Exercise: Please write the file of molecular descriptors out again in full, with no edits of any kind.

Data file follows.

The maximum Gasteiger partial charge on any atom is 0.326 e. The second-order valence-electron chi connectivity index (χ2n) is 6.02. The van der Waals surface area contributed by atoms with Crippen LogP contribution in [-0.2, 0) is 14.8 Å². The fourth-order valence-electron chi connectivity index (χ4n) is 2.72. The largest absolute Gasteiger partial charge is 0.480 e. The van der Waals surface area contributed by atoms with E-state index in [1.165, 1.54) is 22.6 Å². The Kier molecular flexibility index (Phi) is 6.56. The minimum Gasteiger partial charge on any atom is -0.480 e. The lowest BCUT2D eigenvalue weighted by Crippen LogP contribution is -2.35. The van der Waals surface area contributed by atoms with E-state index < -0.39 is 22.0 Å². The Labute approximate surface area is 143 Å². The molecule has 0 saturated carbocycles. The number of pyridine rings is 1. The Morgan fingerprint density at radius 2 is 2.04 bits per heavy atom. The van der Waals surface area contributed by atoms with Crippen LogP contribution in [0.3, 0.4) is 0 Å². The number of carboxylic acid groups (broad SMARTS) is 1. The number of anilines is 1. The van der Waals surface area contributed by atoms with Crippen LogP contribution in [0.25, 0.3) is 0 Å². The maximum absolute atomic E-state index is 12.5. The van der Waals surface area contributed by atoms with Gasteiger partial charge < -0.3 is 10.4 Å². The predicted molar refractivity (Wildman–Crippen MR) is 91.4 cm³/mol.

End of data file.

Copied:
The maximum Gasteiger partial charge on any atom is 0.326 e. The second-order valence-electron chi connectivity index (χ2n) is 6.02. The van der Waals surface area contributed by atoms with Crippen LogP contribution in [-0.2, 0) is 14.8 Å². The fourth-order valence-electron chi connectivity index (χ4n) is 2.72. The largest absolute Gasteiger partial charge is 0.480 e. The van der Waals surface area contributed by atoms with E-state index in [1.165, 1.54) is 22.6 Å². The Kier molecular flexibility index (Phi) is 6.56. The minimum Gasteiger partial charge on any atom is -0.480 e. The lowest BCUT2D eigenvalue weighted by Crippen LogP contribution is -2.35. The van der Waals surface area contributed by atoms with E-state index < -0.39 is 22.0 Å². The Labute approximate surface area is 143 Å². The molecule has 0 saturated carbocycles. The number of pyridine rings is 1. The Morgan fingerprint density at radius 2 is 2.04 bits per heavy atom. The van der Waals surface area contributed by atoms with Crippen LogP contribution in [0.3, 0.4) is 0 Å². The number of carboxylic acid groups (broad SMARTS) is 1. The number of anilines is 1. The van der Waals surface area contributed by atoms with Crippen LogP contribution in [0.25, 0.3) is 0 Å². The maximum absolute atomic E-state index is 12.5. The van der Waals surface area contributed by atoms with Gasteiger partial charge < -0.3 is 10.4 Å². The predicted molar refractivity (Wildman–Crippen MR) is 91.4 cm³/mol.